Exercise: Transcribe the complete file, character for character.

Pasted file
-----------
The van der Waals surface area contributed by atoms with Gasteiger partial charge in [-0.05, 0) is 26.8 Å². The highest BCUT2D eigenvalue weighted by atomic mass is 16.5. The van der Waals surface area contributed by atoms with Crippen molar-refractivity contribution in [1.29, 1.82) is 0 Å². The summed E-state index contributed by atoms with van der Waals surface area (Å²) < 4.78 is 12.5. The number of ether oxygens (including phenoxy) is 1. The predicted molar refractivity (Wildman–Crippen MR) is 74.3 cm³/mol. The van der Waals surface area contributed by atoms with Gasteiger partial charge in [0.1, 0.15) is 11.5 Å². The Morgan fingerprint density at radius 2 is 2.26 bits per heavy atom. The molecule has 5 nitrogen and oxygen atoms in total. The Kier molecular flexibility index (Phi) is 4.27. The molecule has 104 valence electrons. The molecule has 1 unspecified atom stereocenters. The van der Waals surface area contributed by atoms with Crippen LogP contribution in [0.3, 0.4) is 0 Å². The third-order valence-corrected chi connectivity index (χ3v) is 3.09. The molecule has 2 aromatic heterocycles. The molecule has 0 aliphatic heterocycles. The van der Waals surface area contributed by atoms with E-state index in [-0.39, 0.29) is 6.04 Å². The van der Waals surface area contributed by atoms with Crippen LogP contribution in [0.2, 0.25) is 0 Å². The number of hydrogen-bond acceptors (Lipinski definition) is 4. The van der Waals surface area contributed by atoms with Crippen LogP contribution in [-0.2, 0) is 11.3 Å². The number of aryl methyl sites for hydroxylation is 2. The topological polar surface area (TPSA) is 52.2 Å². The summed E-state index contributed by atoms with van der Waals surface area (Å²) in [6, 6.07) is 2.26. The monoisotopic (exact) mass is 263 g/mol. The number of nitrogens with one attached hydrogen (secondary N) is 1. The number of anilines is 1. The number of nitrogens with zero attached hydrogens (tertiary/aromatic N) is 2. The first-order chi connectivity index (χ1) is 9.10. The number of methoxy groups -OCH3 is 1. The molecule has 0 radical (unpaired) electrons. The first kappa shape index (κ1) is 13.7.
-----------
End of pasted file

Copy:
The van der Waals surface area contributed by atoms with Gasteiger partial charge in [-0.05, 0) is 26.8 Å². The highest BCUT2D eigenvalue weighted by atomic mass is 16.5. The van der Waals surface area contributed by atoms with Crippen molar-refractivity contribution in [1.29, 1.82) is 0 Å². The summed E-state index contributed by atoms with van der Waals surface area (Å²) < 4.78 is 12.5. The number of ether oxygens (including phenoxy) is 1. The predicted molar refractivity (Wildman–Crippen MR) is 74.3 cm³/mol. The van der Waals surface area contributed by atoms with Gasteiger partial charge in [0.1, 0.15) is 11.5 Å². The Morgan fingerprint density at radius 2 is 2.26 bits per heavy atom. The molecule has 5 nitrogen and oxygen atoms in total. The Kier molecular flexibility index (Phi) is 4.27. The molecule has 104 valence electrons. The molecule has 1 unspecified atom stereocenters. The van der Waals surface area contributed by atoms with Crippen LogP contribution in [0.3, 0.4) is 0 Å². The third-order valence-corrected chi connectivity index (χ3v) is 3.09. The molecule has 2 aromatic heterocycles. The molecule has 0 aliphatic heterocycles. The van der Waals surface area contributed by atoms with E-state index in [-0.39, 0.29) is 6.04 Å². The van der Waals surface area contributed by atoms with Crippen LogP contribution in [0.2, 0.25) is 0 Å². The number of hydrogen-bond acceptors (Lipinski definition) is 4. The van der Waals surface area contributed by atoms with Crippen LogP contribution in [-0.2, 0) is 11.3 Å². The number of aryl methyl sites for hydroxylation is 2. The topological polar surface area (TPSA) is 52.2 Å². The summed E-state index contributed by atoms with van der Waals surface area (Å²) in [6, 6.07) is 2.26. The monoisotopic (exact) mass is 263 g/mol. The number of nitrogens with one attached hydrogen (secondary N) is 1. The number of anilines is 1. The number of nitrogens with zero attached hydrogens (tertiary/aromatic N) is 2. The first-order chi connectivity index (χ1) is 9.10. The number of methoxy groups -OCH3 is 1. The molecule has 0 radical (unpaired) electrons. The first kappa shape index (κ1) is 13.7.